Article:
1. I mostly agree with your position (although I would have used the phrase "TOY gun a whole heck of a lot", since Federal Law states that airsoft guns are 'toys', while the exemption for paintball guns clearly places them outside of the toybox, but that's me and not you.
    Anyway, where I disagree is on two fundamentals: first, I think the so-called airsoft community is their own worst enemy (they're flaunting the law already with the removal of orange tips) and, knowing the way things politic work, I am positive (without being able to verify) that the airsoft lobbyists and the paintball lobbyists got together. The result was obviously not an agreement between them Paintball has learned the art of political compromise and persuasion, airsoft obviously has not.
    The second issue is 'live and let live'. That's all well and good in the abstract, but that's not the case in reality: airsoft goes out of its way to inform people that paintball hurts more, they go out of their way to flaunt laws (mentioned earlier), flaunt safety regs (still a lot of them saying goggles are not needed) and make bad political decisions which could come back to bite paintball if a politico somewhere manages to lump the two together and make it stick.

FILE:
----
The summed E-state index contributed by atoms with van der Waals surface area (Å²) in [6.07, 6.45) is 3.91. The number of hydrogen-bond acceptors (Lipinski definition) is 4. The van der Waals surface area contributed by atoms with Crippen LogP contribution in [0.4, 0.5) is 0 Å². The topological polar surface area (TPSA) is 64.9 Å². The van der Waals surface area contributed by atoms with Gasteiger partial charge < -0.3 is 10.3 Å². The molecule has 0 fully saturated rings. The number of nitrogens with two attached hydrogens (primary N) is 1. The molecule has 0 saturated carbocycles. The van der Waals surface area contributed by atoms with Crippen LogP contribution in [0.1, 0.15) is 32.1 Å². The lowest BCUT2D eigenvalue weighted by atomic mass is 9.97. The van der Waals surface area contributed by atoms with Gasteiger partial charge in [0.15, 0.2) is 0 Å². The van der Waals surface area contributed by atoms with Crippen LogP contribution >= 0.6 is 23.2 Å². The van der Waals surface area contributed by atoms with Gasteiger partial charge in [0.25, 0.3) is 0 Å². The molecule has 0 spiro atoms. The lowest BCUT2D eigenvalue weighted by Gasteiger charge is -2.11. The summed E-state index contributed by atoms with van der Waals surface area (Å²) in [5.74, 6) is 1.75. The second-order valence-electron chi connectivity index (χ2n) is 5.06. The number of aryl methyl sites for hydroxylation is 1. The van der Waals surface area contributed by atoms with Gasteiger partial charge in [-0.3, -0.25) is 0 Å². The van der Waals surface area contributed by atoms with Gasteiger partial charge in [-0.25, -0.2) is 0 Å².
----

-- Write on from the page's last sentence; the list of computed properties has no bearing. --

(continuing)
If airsoft's actions were totally benign, I'd say live and let live - but this is more a case of your neighbor throwing his trash over into your yard. After the fence stops working, you've got to move on to other solutions.

  2. Instead of trying to say that paintball is so much more dangerous, airsoft should be trying to claim that they are so much like paintball that they deserve the exemption as well. I don't really see it as the paintball lobby throwing airsoft under the bus. They got the exemption for paintball, which is their mission as the paintball lobby -- mission accomplished. That was their job and they did it. It is not their job to get exemptions for everyone else, go get the ACLU to do that.

  3. The bill is crap. if you paint airsoft guns like toys then they will be treated like toys. Parents who don't know anything about airsoft will let their kids have airsoft guns without understanding the risks because the guns look like toys. That will cause more injuries due to getting shot in the eye when not using eye protection. And also criminals could paint their guns to look like the bills legal airsoft guns and walk around with a loaded real gun. The bill will only punish law-abiding airsofters and is not fair. The bill is not a good idea.